Fourteen years for four guys. That was the price of doing business for the Nashville Predators when free agency opened on July 5. Actually, it was fourteen years and $36.4 million. The issue? The typically thrifty Predators poured big money into players who may only give them small returns.
Did a lack of patience and a complete misread of the free agent marketplace handcuff the Predators?
Less than a month after Nashville made headlines signing forwards Viktor Stalberg, Eric Nystrom, Matt Cullen, and Matt Hendricks, the free agent market appears to feature … similar players who will probably sign 0ne-year deasl for less money.
Sounds like a big-time disaster for a small market team.
Admittedly, I don’t hate all the signings for the Predators. Stalberg gives Nashville size, scoring potential, and a winning pedigree coming from the Stanley Cup champion Chicago Blackhawks. Nystrom is underrated and probably the perfect Predators in a Barry Trotz lineup. He’s smart , dependable, hard-working, a great penalty killer, and has the ability to score goals. Don’t be surprised if he regularly appears in the top-9 and ends up being a fan favorite in Music City. Also, don’t be surprised if it comes out that no other team was offering more than a one or two-year deal for Nystrom before the Predators swooped in and offered four.
Cullen is a solid center who has good face-off skills, can kill penalties, and contribute offensively. But did Nashville need to give him two years? Hendricks is another solid energy player, but again would any other team in the league ever consider offering him a multi-year contract much less four years?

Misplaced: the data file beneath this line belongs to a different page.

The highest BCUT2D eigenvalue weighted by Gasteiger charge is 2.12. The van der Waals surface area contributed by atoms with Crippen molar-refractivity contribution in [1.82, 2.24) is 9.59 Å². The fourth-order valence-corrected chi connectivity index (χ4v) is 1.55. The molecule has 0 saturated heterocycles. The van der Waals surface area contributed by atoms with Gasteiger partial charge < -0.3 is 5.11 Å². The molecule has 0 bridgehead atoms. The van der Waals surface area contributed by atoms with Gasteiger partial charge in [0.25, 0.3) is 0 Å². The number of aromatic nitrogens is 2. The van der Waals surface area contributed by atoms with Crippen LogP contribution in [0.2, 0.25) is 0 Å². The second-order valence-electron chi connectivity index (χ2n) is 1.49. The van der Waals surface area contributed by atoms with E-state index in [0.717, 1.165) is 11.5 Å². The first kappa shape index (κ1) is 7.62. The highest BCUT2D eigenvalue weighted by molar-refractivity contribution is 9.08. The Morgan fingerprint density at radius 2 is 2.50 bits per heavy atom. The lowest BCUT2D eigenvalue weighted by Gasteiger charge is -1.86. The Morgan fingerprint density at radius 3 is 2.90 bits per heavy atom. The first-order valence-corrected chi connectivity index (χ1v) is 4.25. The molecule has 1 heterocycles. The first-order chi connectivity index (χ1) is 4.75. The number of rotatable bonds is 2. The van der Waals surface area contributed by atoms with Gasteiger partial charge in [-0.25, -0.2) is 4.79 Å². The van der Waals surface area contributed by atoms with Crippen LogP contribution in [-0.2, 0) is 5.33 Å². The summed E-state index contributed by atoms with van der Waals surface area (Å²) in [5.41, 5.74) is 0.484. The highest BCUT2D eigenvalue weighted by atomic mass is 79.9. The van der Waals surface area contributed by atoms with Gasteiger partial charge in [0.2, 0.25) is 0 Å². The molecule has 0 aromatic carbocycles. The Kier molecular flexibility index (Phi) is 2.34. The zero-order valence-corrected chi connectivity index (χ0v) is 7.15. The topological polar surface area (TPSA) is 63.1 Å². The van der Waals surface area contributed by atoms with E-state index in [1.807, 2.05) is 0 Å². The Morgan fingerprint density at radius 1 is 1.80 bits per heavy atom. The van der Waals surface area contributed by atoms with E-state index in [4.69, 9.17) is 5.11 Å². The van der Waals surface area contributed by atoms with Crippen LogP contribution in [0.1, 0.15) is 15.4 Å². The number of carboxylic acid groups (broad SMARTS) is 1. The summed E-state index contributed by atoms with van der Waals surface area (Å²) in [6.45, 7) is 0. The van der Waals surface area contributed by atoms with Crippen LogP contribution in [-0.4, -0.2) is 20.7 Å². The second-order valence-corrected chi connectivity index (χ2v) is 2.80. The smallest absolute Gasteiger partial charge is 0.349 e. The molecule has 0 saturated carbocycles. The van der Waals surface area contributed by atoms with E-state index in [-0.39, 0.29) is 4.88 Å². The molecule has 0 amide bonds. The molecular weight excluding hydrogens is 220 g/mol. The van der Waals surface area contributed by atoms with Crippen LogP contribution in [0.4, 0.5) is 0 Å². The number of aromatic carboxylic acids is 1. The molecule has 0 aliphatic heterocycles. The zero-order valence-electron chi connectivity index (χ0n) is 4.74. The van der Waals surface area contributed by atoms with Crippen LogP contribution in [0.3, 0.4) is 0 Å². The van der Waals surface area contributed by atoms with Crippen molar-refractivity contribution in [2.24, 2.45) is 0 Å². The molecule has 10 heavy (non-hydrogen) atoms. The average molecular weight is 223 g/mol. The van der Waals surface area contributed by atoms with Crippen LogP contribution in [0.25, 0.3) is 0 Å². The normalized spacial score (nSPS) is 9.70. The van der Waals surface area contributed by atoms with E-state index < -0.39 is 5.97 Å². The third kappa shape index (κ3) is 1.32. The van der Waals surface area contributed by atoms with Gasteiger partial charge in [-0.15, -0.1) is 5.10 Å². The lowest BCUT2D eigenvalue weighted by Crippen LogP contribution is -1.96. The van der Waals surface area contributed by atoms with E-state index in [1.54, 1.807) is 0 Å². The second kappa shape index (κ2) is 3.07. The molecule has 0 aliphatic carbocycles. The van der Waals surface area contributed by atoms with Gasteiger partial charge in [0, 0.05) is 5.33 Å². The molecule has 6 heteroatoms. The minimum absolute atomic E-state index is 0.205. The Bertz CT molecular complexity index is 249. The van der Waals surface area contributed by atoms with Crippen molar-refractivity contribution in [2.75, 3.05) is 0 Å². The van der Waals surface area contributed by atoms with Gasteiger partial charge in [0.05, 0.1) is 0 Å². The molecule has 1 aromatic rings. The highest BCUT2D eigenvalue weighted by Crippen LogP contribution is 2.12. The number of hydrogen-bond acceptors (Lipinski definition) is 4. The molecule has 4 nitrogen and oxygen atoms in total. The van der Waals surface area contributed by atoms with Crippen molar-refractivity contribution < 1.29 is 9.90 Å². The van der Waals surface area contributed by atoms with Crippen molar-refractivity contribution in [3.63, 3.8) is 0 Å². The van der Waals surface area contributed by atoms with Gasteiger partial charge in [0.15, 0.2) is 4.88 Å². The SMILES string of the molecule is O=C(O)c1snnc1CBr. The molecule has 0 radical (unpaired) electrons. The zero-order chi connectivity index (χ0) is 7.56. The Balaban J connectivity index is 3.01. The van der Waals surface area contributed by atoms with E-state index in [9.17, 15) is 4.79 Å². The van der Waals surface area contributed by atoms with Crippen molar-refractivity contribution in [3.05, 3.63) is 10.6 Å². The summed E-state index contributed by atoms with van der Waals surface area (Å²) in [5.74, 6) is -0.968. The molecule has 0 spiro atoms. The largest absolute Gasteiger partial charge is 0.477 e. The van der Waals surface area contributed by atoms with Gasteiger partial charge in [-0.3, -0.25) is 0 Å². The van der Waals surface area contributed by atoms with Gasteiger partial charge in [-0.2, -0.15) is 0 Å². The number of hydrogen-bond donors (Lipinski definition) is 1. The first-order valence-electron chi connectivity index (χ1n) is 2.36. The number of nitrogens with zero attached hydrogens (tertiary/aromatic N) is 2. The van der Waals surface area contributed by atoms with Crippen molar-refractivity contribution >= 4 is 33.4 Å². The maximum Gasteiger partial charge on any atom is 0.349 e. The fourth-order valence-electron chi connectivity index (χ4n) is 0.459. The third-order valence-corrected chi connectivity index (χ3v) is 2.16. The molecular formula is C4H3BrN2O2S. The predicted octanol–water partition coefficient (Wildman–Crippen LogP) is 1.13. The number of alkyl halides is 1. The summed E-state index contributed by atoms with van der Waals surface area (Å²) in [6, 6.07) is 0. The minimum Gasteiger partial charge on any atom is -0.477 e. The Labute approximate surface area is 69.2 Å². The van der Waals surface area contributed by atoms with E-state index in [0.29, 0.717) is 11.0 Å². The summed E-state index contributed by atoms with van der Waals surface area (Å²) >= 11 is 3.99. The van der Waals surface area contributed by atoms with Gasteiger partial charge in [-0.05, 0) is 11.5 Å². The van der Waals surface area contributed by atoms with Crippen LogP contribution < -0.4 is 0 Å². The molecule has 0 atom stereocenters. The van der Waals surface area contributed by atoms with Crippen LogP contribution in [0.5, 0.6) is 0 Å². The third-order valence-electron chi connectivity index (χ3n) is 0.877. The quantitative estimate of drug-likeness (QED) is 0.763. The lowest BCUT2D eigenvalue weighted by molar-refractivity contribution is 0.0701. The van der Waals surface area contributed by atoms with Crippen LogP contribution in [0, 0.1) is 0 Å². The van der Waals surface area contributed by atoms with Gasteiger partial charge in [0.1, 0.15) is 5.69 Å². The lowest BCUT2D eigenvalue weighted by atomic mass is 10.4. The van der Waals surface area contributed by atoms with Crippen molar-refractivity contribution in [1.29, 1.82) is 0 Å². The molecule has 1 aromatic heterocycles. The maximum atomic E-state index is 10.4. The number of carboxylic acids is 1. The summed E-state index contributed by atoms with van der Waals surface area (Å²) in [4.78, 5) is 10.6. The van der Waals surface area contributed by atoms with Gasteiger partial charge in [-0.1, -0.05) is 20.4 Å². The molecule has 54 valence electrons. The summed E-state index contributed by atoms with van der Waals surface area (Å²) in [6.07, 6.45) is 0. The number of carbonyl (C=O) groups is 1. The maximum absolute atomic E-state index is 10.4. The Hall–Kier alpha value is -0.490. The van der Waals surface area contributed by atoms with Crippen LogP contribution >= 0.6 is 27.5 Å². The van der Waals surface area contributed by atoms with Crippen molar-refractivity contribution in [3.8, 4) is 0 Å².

The Predators probably made a mistake by not waiting on the market. Brad Boyes, Brenden Morrow, Mason Raymond, Mikhail Grabovski, Milan Hejduk, and Damien Brunner are among the players still available on the free agent market as we enter the month of August. Most will sign one-year deals before the start of training camp looking to re-establish their value. Guys like Derek Roy, Jaromir Jagr, Pierre-Marc Bouchard, and Benoit Pouilot have already signed one-year deals with various clubs.
With an uncertain future ahead in 2013-14, the Predators could have targeted players who would sign one-year deals and who could be flipped at the deadline for future assets if the team is not in playoff contention. Two of the players listed above were dealt at the deadline last season for a pair of top-60 picks in the 2013 draft.
Who do you think has better trade value: a player like Roy on a one-year deal or a player like Hendricks on a four-year deal? The Predators probably would have been better off signing guys on shorter terms who might be able to add future assets instead of handing out four-year deals to third and fourth line players.